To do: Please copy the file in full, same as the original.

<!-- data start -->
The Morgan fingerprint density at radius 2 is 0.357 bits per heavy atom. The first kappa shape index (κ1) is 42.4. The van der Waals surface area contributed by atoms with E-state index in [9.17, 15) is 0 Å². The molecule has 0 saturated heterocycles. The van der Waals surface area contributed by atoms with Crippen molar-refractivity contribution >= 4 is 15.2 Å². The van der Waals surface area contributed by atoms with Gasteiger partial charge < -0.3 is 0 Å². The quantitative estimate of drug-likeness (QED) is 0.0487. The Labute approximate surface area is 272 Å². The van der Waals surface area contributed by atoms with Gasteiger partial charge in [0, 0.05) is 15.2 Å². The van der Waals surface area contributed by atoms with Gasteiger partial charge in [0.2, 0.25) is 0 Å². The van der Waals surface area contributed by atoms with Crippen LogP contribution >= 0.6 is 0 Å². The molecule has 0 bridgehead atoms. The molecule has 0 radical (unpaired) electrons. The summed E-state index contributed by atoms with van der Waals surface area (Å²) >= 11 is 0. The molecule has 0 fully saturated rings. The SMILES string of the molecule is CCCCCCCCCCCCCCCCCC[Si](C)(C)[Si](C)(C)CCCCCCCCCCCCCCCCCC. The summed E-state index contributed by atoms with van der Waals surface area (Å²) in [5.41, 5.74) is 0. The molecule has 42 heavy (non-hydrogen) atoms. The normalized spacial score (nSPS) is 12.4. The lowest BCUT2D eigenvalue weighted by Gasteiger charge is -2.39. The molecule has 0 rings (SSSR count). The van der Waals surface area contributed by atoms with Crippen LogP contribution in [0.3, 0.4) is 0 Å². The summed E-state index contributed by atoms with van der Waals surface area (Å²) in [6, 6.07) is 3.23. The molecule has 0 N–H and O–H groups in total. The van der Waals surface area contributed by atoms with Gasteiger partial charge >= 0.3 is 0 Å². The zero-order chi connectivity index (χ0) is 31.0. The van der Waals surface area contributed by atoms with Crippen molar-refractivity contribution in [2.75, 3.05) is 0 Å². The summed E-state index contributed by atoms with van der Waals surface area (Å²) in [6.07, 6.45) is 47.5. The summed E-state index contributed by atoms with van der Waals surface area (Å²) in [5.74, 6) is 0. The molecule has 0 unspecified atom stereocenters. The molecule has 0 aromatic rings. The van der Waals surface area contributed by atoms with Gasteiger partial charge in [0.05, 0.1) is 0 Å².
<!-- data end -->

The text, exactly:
The Morgan fingerprint density at radius 2 is 0.357 bits per heavy atom. The first kappa shape index (κ1) is 42.4. The van der Waals surface area contributed by atoms with E-state index in [9.17, 15) is 0 Å². The molecule has 0 saturated heterocycles. The van der Waals surface area contributed by atoms with Crippen molar-refractivity contribution >= 4 is 15.2 Å². The van der Waals surface area contributed by atoms with Gasteiger partial charge < -0.3 is 0 Å². The quantitative estimate of drug-likeness (QED) is 0.0487. The Labute approximate surface area is 272 Å². The van der Waals surface area contributed by atoms with Gasteiger partial charge in [0, 0.05) is 15.2 Å². The van der Waals surface area contributed by atoms with Gasteiger partial charge in [0.2, 0.25) is 0 Å². The van der Waals surface area contributed by atoms with Crippen LogP contribution >= 0.6 is 0 Å². The molecule has 0 bridgehead atoms. The molecule has 0 radical (unpaired) electrons. The summed E-state index contributed by atoms with van der Waals surface area (Å²) >= 11 is 0. The molecule has 0 fully saturated rings. The SMILES string of the molecule is CCCCCCCCCCCCCCCCCC[Si](C)(C)[Si](C)(C)CCCCCCCCCCCCCCCCCC. The summed E-state index contributed by atoms with van der Waals surface area (Å²) in [5.41, 5.74) is 0. The molecule has 42 heavy (non-hydrogen) atoms. The normalized spacial score (nSPS) is 12.4. The lowest BCUT2D eigenvalue weighted by Gasteiger charge is -2.39. The molecule has 0 rings (SSSR count). The van der Waals surface area contributed by atoms with Crippen LogP contribution in [0.3, 0.4) is 0 Å². The summed E-state index contributed by atoms with van der Waals surface area (Å²) in [6, 6.07) is 3.23. The molecule has 0 N–H and O–H groups in total. The van der Waals surface area contributed by atoms with Gasteiger partial charge >= 0.3 is 0 Å². The zero-order chi connectivity index (χ0) is 31.0. The van der Waals surface area contributed by atoms with Crippen molar-refractivity contribution in [2.75, 3.05) is 0 Å². The summed E-state index contributed by atoms with van der Waals surface area (Å²) in [6.07, 6.45) is 47.5. The summed E-state index contributed by atoms with van der Waals surface area (Å²) in [5.74, 6) is 0. The molecule has 0 unspecified atom stereocenters. The molecule has 0 aromatic rings. The van der Waals surface area contributed by atoms with Gasteiger partial charge in [0.05, 0.1) is 0 Å².